“Honour” Killings pose a serious challenge to the rule of law
"According to police records, every year 20-25 women in Jordan are killed “in the name of honour”, that is, for having an illicit affair."
Omaima was disposed of within minutes of her birth on 4 September in a rubbish bin. The illegitimate baby, however, was saved thanks to a street cleaner who heard her screaming from her makeshift tomb. The incident sent a shockwave throughout the conservative kingdom, with local papers dubbing Omaima "the rubbish bin girl".
Sari Nasir, a sociologist at the University of Jordan, showed no surprise at the chain of events that led to this travesty. "Values are stronger than life in Jordan," he said.
According to police records, every year 20-25 women are killed “in the name of honour”, that is, for having an illicit affair. The killers, and conspirators, get away with murder, after spending a few months in prison.
At least nine women have been killed since the beginning of this year for “honour” reasons, usually resulting from an illicit relationship or adultery or even a suspicion of both, police records show.
In Jordan, any “honour” related incident, is veiled in secrecy and is usually brushed under the carpet before it grabs public attention. The victims are usually women involved, or suspected to be involved, in an affair. “Honour” killings are technically illegal, but tradition and social pressure pose a serious challenge to the rule of law.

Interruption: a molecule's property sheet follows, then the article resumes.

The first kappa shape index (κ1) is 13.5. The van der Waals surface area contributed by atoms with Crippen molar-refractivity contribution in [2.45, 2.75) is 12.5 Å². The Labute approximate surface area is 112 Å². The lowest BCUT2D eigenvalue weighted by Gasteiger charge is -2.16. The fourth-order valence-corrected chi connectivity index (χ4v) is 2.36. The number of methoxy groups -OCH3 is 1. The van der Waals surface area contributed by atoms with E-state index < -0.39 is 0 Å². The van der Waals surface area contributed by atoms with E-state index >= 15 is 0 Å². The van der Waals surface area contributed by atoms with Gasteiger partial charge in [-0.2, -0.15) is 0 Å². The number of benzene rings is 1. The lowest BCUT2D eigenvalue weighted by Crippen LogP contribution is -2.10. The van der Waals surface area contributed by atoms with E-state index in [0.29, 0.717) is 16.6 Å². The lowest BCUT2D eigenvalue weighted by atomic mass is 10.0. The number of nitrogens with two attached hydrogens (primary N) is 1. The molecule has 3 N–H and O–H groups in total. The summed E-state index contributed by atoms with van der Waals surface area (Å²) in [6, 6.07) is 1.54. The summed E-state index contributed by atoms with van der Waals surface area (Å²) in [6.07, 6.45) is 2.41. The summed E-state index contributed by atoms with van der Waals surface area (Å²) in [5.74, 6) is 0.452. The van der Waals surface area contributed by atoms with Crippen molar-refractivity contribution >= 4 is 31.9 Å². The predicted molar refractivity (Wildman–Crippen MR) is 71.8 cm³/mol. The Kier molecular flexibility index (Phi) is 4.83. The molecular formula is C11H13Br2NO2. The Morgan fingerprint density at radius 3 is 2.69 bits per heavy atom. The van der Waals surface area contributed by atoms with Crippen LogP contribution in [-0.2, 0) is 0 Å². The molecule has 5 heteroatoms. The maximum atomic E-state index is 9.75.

Media hype prompts action
But the media hype that surrounded Omaima's case prompted quick action from the authorities, who discovered that the drama involved Omaima's natural parents, her grandmother and two aunts.
It is a classic story. A young man and woman from the middle class fall in love. The girl's family refuses to allow them to marry, leading to a clandestine relationship that leads to pregnancy. Abortion was out of the question, the mother told police during investigations. According to neighbours and the testimonies of the mother and grandmother, delivery took place in a quiet room in the family house, when all the men were away. The grandmother and two sisters of the mother helped in the delivery, ready to send the baby girl straight from womb to tomb.
For now, Omaima, who was named by social workers, lives in a care centre with other children who carry their own heart-wrenching stories. Her parents are to face charges of adultery, which carries a minimum sentence of five years, after the man confessed to his role in the affair. The only way to escape jail is for them to get married, said legal experts.
That is not all. Police also fear Omaima's mother could be killed after leaving prison. "It has happened before with other unmarried mothers or single women who elope and return, and it will happen again," said a police official who preferred anonymity.
Young women involved in relationships not sanctioned by their parents are normally kept in protective custody until their family pledges in an official document not to harm the girl.